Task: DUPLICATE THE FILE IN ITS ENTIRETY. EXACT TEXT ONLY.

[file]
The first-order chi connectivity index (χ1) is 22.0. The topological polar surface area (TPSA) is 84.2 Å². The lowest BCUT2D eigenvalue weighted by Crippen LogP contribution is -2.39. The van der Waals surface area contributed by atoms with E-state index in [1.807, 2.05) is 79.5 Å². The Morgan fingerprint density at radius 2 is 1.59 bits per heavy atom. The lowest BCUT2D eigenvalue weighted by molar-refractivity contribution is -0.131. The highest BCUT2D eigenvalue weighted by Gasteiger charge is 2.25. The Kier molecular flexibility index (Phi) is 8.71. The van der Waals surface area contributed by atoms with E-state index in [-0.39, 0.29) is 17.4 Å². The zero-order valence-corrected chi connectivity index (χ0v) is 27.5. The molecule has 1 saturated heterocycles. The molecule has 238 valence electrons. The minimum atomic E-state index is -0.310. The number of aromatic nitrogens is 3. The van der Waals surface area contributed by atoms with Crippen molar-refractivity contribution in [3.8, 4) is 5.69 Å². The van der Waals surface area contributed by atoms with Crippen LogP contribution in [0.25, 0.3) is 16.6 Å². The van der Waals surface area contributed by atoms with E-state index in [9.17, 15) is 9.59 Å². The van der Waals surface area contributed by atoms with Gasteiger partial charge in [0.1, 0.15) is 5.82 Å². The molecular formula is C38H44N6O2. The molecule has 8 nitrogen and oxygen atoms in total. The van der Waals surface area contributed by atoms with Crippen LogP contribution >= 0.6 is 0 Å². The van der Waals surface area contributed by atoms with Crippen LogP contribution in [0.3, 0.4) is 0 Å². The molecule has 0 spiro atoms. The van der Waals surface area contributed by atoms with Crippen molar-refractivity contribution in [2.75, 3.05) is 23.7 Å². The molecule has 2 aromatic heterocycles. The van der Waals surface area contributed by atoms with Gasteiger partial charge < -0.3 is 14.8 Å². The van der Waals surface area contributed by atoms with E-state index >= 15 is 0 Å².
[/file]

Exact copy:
The first-order chi connectivity index (χ1) is 22.0. The topological polar surface area (TPSA) is 84.2 Å². The lowest BCUT2D eigenvalue weighted by Crippen LogP contribution is -2.39. The van der Waals surface area contributed by atoms with E-state index in [1.807, 2.05) is 79.5 Å². The Morgan fingerprint density at radius 2 is 1.59 bits per heavy atom. The lowest BCUT2D eigenvalue weighted by molar-refractivity contribution is -0.131. The highest BCUT2D eigenvalue weighted by Gasteiger charge is 2.25. The Kier molecular flexibility index (Phi) is 8.71. The van der Waals surface area contributed by atoms with E-state index in [-0.39, 0.29) is 17.4 Å². The zero-order valence-corrected chi connectivity index (χ0v) is 27.5. The molecule has 1 saturated heterocycles. The molecule has 238 valence electrons. The minimum atomic E-state index is -0.310. The number of aromatic nitrogens is 3. The van der Waals surface area contributed by atoms with Crippen molar-refractivity contribution in [3.8, 4) is 5.69 Å². The van der Waals surface area contributed by atoms with Crippen LogP contribution in [0.25, 0.3) is 16.6 Å². The van der Waals surface area contributed by atoms with E-state index in [9.17, 15) is 9.59 Å². The van der Waals surface area contributed by atoms with Gasteiger partial charge in [0.1, 0.15) is 5.82 Å². The molecular formula is C38H44N6O2. The molecule has 8 nitrogen and oxygen atoms in total. The van der Waals surface area contributed by atoms with Crippen LogP contribution >= 0.6 is 0 Å². The van der Waals surface area contributed by atoms with Crippen LogP contribution in [0.3, 0.4) is 0 Å². The molecule has 0 spiro atoms. The van der Waals surface area contributed by atoms with Crippen molar-refractivity contribution in [2.75, 3.05) is 23.7 Å². The molecule has 2 aromatic heterocycles. The van der Waals surface area contributed by atoms with Gasteiger partial charge < -0.3 is 14.8 Å². The van der Waals surface area contributed by atoms with E-state index >= 15 is 0 Å².